• Dr. Clare Gately has been a professor of entrepreneurship and innovation and a UNITAR resource person since 2017.
  • Dr. Gately believes that UNITAR’s training programmes on entrepreneurship and innovation/leadership develop an ambitious mindset in future entrepreneurs.
  • The UNITAR programme equips learners with the tools, skills and networks that they can use to act on those ambitions.
  • Dr. Gately enjoys working with the UNITAR Hiroshima Office. The strong team has a culture of learning and of mutual support.

26 October 2023, Hiroshima, Japan - What do potential entrepreneurs in developing countries need to become future leaders? Dr. Clare Gately, professor of entrepreneurship and innovation and UNITAR resource person, believes it’s more than technical knowledge and skills. Future entrepreneurs also need the right mindset and a strong support structure.

Dr. Gately, who has been a UNITAR resource person since 2017, believes that an effective entrepreneurship training programme develops in learners an ambitious mindset with raised expectations for their enterprises. UNITAR’s programme, Entrepreneurship for Public Health and Covid-19 Recovery in Egypt, Iraq, and Lebanon does just that while equipping the learners with the tools and skills that they can use to act on those ambitions and build start-ups that can go to scale. Perhaps some learners, she muses, will one day set up multinational corporations that create foreign wealth for their countries, while making a positive social impact.

Building social capital


Young entrepreneurs also need the right social capital to help them scale their enterprises over the years – a network of contacts that enhances peer-to-peer learning and support. Dr. Gately also sees mentoring as an important part of the UNITAR programme. When skills development is combined with personal mentoring, it gives participants a rounded experience. Dr. Gately believes that bringing participants to Hiroshima for in-person learning is a powerful way to build that social capacity and social capital.

A large element of knowledge transfer occurs between participants aside from the training they get. They have their network, and they support each other. They share their resources; they share tools during the programme and beyond.” —Dr. Clare Gately, professor of entrepreneurship and innovation and UNITAR resource person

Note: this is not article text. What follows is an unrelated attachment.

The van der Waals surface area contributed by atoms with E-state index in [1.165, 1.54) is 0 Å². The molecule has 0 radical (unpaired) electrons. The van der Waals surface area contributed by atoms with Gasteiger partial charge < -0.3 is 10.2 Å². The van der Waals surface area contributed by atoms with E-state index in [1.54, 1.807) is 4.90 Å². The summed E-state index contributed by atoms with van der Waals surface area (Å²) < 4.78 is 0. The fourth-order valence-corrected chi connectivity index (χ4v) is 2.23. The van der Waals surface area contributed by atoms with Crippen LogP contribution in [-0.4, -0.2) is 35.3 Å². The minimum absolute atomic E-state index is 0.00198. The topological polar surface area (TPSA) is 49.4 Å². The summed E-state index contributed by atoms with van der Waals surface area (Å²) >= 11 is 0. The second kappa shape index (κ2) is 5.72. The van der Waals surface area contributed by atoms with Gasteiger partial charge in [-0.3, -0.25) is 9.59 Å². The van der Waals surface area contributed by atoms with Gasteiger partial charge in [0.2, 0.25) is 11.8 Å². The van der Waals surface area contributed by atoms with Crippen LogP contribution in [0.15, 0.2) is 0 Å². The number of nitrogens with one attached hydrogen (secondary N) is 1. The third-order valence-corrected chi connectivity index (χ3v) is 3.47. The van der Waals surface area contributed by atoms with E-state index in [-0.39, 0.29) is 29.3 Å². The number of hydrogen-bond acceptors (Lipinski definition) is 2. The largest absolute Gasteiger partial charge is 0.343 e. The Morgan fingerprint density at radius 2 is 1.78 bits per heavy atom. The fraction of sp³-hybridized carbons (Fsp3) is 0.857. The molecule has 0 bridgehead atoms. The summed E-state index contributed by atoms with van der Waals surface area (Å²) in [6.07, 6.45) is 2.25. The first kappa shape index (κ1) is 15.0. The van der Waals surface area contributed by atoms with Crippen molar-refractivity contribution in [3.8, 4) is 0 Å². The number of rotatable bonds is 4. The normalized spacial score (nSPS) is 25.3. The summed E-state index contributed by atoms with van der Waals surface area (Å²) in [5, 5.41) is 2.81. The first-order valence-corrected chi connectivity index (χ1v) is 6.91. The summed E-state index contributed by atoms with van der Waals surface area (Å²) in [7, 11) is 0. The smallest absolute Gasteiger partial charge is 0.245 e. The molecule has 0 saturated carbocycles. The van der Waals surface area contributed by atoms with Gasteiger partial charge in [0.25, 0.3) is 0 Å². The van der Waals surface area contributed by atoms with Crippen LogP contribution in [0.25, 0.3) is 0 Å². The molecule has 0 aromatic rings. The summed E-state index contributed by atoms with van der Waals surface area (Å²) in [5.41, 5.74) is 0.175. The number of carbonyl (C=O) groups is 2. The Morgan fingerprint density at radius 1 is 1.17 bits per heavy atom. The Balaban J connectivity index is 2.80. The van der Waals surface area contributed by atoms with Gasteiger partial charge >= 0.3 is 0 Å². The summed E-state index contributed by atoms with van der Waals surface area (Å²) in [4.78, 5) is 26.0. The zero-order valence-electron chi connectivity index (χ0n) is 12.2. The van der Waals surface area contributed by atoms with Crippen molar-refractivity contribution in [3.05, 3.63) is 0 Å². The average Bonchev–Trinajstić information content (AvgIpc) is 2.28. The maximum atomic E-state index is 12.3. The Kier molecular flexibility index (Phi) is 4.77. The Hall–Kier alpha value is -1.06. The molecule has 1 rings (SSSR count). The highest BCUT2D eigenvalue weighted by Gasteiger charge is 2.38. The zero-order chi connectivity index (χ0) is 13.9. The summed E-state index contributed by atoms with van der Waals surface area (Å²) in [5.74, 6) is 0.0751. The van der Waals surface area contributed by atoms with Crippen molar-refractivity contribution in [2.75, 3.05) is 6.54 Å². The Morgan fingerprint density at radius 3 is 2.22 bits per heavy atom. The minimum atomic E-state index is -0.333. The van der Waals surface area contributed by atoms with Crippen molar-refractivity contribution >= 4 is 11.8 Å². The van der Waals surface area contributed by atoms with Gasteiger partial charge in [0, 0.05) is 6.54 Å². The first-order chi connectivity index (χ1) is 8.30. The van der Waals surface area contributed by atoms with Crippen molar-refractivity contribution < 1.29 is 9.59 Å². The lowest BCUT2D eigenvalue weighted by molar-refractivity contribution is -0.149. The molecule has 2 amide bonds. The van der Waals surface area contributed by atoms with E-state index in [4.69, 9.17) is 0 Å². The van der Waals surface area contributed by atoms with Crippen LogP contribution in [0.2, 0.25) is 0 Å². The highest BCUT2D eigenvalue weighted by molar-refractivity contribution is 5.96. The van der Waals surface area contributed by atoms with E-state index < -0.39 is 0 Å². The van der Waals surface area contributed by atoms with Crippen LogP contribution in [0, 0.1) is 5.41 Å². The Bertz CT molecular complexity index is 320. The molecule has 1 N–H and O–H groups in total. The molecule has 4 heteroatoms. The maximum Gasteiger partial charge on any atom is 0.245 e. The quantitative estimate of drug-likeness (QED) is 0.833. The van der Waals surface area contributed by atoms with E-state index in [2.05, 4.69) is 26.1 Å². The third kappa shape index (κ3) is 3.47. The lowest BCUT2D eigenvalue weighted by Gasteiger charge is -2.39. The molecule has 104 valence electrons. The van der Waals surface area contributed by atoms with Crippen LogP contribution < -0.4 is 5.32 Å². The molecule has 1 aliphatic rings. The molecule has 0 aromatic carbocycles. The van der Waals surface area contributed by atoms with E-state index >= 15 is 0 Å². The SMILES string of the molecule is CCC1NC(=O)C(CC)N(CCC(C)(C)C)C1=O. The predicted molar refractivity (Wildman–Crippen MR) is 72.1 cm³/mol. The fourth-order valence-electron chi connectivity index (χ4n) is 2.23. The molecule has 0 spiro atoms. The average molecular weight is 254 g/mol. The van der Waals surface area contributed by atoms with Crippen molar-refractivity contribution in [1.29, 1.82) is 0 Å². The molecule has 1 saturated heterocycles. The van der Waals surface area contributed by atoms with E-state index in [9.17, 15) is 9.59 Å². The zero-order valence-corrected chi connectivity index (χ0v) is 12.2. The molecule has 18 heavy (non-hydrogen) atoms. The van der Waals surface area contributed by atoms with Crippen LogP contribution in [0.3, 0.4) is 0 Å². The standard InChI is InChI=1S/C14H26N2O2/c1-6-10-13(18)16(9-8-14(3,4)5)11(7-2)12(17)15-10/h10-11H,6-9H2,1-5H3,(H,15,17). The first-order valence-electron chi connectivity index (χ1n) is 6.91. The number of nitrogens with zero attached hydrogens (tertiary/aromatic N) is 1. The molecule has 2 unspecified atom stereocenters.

Paying attention to corporate entrepreneurs

Another facet of entrepreneurship – one that is often forgotten – that Dr. Gately builds into the UNITAR programme is corporate entrepreneurship. Corporate entrepreneurs inject entrepreneurial thinking and initiatives from within organizations. Dr Gately points out that there are those among the UNITAR learners who may not be interested in creating new businesses but are entrepreneurial and can drive innovation within their organizations. These corporate entrepreneurs are especially relevant for developing economies and their economic growth.

Showing great promise: Bringing together strong participants


Dr. Gately notes that over the years, the UNITAR programme has attracted strong, well-educated, and ambitious participants. Even at this early stage in the learners’ entrepreneurial journey, she sees them behaving like entrepreneurs.

They compete fiercely in the market, but on a personal level, they are very engaging and supportive of each other. They are very quick to transfer information and knowledge to each other. And they promised to stay in contact with each other and share contacts and tools they come across, six months, a year, two years down the road.”

Describing the learners as open-minded, embracing diversity and inclusion, and collaborative, Dr. Gately challenges them to be daring, to take action and to explore new horizons.

A great experience

Being a part of the UNITAR programme is one of Dr. Gately’s favourite things, career-wise.

It is something I speak about a lot when I’m at home and amongst my colleagues. I feel very privileged to be part of this – [what] we’re bringing to these economies and the impact these programmes are having at the country level.”

She says it is a pleasure working with the UNITAR Hiroshima Office, with its diverse and strong team, and its culture of learning and of mutual support.

As the Hiroshima Office celebrates its 20th anniversary in 2023, Dr. Gately commended UNITAR for having a positive impact on participants and their countries and wished UNITAR another 20 years of growth and great training programmes.


The United Nations Institute for Training and Research (UNITAR) is a dedicated training arm of the United Nations. In 2022, UNITAR trained over 395,000 learners around the world to support their actions for a better future. In addition to our headquarters in Geneva, we have offices in Hiroshima, New York and Bonn and networks around the world.

The Division for Prosperity is based in the Hiroshima Office and Geneva. We seek to shape an inclusive, sustainable and prosperous world through world-class learning and knowledge-sharing services on entrepreneurship, leadership, finance and trade, digital technologies, and nuclear disarmament and non-proliferation. We empower individuals from least-developed countries, countries emerging from conflict, and small-island developing states – especially women and young people – to bring about positive change.

Share with